The only person who got more preseason hype than Jason Heyward and Steven Strasburg was Roy Halladay. I don’t have a problem with Halladay getting the hype, he’s a great pitcher. I think he’s actually been underrated while with the Blue Jays, but when I heard analysts on ESPN and MLB talking about him winning 30 games, I wanted to kick them in the balls.
For one thing, the top starting pitchers on a team in this age of a 5 man rotation are only going to make 33-35 starts in a year. To win 30 games, you have to be more than great. For one, you have to have a lot of luck. “Doc” Halladay led the league this year with 9 complete games in 33 games started. That means that 24 games were left in the hands of the bullpen. Another thing is offense. I guess these analysts thought that the Phillies offense wouldn’t ever have an off day during Halladay’s starts. And last, the opposing pitcher. Although throughout the year rotations get off a bit where you have a #4 or #5 starter against the other teams ace, they still line up against each other often. Also, even teams like the Nationals, Royals and Pirates are going to have good offensive stretches as a team.
You can point to other factors as well, such as teams approaching a pitcher completely opposite of the when they last faced him, either being more patient or attacking the first pitch. My point is that a 30 game winner is just not going to happen.
With that being said, we all knew Halladay was going to win the NL Cy Young Award, and I think it’s the right choice. I did an article recently called FIP and the Cy Young Winner, where I pointed to the stats to make the argument for Adam Wainwright being closer to Roy Halladay this year than he was being given credit for. I’ll put the table in here again so you can see what I’m talking about, and I’m adding Ubaldo Jimenez, Tim Hudson and Josh Johnson.
It just doesn’t look like an overwhelming, no doubt vote to me. This is the problem with the media; they take a player and make it as if that player didn’t have any competition. This is not a case of Derek Jeter winning the Gold Glove Award, where the managers and coaches got it wrong for the fifth time (Jeter has won 5 GG awards). I really wonder if many writers put Halladay and Wainwright next to each other and compared how close they really were in all stats. The media was also looking forward to calling the Phillies a dynasty, which the Giants put an end to.
I realize that Roy Halladay pitched a perfect game and led the league with 9 complete games and Wainwright was second with 5, but I just don’t see how even adding these things it makes him the unanimous choice. I guess FIP didn’t matter this year. Also, last year it didn’t matter that the Giants didn’t make the playoffs when Tim Lincecum won the Cy Young Award over Carpenter and Wainwright, but it seems to matter this year. Again, picking and choosing when it suits them. One more example of picking and choosing is that I already heard Wainwright was poor down the stretch, but Lincecum was awful last year in games in the last month. Like I said, I don’t disagree with Halladay winning the award at all, but all this talk of him being head and shoulders above any other pitcher in the NL is just not true.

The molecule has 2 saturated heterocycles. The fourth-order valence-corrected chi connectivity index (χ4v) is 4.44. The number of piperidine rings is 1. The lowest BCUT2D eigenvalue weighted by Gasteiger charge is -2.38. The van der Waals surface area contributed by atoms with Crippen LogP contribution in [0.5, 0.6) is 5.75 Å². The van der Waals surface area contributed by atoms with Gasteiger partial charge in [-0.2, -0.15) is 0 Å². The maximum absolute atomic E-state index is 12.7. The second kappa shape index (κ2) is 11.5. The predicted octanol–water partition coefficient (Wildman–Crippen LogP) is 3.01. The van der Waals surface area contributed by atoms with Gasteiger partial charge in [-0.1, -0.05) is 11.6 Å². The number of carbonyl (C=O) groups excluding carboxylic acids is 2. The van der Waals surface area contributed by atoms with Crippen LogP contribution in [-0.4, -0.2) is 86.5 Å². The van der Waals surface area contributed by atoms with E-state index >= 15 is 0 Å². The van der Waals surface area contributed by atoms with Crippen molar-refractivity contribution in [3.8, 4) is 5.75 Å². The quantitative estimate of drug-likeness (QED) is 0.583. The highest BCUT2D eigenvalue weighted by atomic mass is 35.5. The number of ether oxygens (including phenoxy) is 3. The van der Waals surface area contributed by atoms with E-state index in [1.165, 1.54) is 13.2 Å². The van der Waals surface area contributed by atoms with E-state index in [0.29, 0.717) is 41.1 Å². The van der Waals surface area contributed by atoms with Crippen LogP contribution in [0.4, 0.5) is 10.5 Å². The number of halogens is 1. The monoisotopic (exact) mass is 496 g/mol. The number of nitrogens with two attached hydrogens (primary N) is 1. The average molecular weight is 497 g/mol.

Here is the breakdown of how the Cy Young voting went for the top finishers. Who in the hell gave Wainwright a 5th place vote? He also needs to be kicked in the nuts.
If I’m off base here, let me know. I don’t see how I can be. Take into consideration what you’re looking at here. Some writer gave Wainwright a 5th place vote. Another writer gave Bronson Arroyo a 5th place vote. Arroyo and his 3.88 ERA. Also, since the writers are going 5 deep this year for vote points, I don’t see how someone like Arroyo received a vote compared against the competition.
Look, I think Roy Halladay was the right choice, and a few first place votes wouldn’t have given Wainwright the award. However, it was closer than the writers and media are making it out to be. The stats prove that. It amazes me year after year that in a game all about stats, writers continually get awards wrong. In this case, the got they winner right, but a few of them screwed up the rest. Is it laziness? Is it a homer mentality? Their job is to be objective, and Brett Myers and Bronson Arroyo had no right to be on this list. Once again, the Cy Young Award went to the right pitcher, but the order and votes of some of these writers have to come into question.